.” No wonder Emily loves working as I Can Has Cheezburger’s editor-in-chief.
If you’re reading this on a computer screen or a smartphone, chances are you’re familiar with Ben and Emily’s work. But just in case: In 2007, blogger Erik Nakagawa founded a humor site devoted to “lolcats” — funny pictures of cats superimposed with creatively-spelled, silly captions. He named it after one of the meme’s original images, a photo of a chubby gray cat smiling beneath four words written in all caps: “I can has cheezburger?” Eight months later, Ben Huh bought the site and slowly began turning it into an Internet empire. Cheezburger Inc. gradually morphed into one of the web’s largest humor publishers, a network of sites that has launched thousands of memes including Rebecca Black’s “Friday” — “We apologize on behalf of planet Earth,” says Ben — and the subject of a new Bravo reality series called LOLwork.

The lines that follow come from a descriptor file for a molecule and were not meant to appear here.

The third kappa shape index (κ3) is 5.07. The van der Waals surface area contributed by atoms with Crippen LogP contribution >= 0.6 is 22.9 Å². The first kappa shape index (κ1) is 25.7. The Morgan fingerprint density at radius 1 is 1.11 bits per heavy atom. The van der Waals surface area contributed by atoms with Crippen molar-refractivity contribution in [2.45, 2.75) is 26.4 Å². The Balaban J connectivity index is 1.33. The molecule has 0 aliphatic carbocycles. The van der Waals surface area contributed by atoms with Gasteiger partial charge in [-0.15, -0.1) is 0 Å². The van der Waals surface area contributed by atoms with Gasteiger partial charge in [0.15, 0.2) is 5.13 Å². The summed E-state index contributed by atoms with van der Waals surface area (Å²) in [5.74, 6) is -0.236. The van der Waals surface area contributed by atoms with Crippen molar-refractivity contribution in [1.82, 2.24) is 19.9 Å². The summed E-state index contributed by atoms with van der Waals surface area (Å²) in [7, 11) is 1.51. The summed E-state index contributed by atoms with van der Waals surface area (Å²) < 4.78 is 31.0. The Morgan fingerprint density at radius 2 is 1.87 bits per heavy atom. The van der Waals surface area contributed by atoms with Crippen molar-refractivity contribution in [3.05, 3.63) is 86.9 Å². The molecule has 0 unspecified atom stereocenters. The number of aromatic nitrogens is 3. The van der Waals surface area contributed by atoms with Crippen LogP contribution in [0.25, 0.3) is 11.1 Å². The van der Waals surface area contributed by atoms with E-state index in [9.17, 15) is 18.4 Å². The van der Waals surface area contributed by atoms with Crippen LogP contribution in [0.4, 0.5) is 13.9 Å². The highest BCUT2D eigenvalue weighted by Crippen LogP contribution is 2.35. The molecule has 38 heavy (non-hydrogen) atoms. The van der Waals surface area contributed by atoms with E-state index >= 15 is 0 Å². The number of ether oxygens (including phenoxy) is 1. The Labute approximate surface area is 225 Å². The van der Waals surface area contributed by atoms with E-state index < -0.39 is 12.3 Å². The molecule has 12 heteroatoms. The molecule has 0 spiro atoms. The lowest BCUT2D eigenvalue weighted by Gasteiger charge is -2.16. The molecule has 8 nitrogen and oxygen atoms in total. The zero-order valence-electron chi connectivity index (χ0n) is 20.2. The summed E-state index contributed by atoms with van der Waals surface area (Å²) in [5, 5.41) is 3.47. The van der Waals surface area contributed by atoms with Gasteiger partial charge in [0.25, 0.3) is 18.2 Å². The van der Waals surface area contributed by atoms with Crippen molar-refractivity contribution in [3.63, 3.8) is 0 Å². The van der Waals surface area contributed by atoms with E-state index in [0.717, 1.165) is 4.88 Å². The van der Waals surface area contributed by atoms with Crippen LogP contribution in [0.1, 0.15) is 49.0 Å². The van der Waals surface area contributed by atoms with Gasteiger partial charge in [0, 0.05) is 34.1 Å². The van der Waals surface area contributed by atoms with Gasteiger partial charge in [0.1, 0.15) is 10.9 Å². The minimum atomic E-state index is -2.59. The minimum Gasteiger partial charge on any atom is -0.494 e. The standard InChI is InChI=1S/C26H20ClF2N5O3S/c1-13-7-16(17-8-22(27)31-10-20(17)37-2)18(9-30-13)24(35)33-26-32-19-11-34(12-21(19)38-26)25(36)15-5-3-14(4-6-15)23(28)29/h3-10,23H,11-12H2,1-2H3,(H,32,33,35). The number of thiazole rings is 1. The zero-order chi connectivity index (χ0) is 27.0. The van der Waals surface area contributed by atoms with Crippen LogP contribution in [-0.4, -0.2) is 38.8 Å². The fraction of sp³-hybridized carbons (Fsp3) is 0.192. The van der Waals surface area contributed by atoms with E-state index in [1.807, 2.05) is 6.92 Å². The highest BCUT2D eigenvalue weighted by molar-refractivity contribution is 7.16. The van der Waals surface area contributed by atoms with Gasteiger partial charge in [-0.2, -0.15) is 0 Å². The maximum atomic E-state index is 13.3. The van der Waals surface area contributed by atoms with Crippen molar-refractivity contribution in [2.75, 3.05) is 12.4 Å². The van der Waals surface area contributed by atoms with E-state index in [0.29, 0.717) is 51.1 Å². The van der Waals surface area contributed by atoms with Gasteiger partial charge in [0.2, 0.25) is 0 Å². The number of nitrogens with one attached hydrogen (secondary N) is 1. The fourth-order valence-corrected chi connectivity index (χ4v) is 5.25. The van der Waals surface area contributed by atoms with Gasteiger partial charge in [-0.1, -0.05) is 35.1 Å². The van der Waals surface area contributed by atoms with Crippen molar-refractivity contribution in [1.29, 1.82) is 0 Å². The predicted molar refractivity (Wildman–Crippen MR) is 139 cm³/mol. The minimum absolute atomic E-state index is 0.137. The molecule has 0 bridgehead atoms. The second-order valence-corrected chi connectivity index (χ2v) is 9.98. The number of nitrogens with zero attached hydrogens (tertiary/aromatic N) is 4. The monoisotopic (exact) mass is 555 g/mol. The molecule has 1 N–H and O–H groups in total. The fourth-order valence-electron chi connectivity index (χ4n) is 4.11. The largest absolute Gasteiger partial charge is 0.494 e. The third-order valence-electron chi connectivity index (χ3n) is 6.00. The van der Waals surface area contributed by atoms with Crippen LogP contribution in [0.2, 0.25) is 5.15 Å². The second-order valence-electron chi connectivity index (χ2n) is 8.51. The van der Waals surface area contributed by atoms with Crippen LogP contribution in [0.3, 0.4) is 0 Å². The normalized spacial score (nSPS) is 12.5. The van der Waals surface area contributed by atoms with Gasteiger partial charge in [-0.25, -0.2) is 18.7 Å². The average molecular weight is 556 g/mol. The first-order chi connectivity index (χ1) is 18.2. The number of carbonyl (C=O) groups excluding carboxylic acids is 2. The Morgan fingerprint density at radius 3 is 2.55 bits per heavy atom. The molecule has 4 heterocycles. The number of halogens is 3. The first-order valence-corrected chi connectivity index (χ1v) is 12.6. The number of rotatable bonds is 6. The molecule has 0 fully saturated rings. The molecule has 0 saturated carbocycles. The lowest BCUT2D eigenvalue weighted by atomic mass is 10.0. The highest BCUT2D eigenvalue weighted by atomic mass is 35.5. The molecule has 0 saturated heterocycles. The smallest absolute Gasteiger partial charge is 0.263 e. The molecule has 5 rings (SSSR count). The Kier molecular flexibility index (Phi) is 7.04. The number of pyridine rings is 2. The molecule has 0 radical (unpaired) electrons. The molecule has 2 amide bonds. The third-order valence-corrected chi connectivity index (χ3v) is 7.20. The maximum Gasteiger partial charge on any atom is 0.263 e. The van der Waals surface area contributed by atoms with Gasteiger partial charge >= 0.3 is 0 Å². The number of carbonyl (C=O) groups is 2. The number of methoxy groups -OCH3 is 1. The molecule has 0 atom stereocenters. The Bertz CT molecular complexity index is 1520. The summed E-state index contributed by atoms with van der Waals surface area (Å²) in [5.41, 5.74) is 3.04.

Before their show’s Nov. 7 premiere, Ben and Emily stopped by for an IRL chat — that’s “in real life” — about kitties, cameras, and the rise of Internet culture. U can has the condensed transcriptz here:
ENTERTAINMENT WEEKLY: How did this show come about?
BEN: Our first two I Can Has Cheezburger books were New York Times bestsellers. When you have a New York Times bestseller — a book of captions you didn’t write and photos you didn’t take — you get a Hollywood agent. I know, it’s kind of strange. We ended up looking for a TV show idea. [Then] Bravo approached us and said, “Can we just put cameras in your office and make it a reality show? We’d love to see what [it's] like behind the scenes.” We said, “Okay, you have free reign. There’s only one rule, which is don’t make fun of our users.”
EMILY: This is something new for Bravo. It’s a reality comedy, so it’s a departure from what they normally do.
BEN: Our motto here is “cats, not catfights.”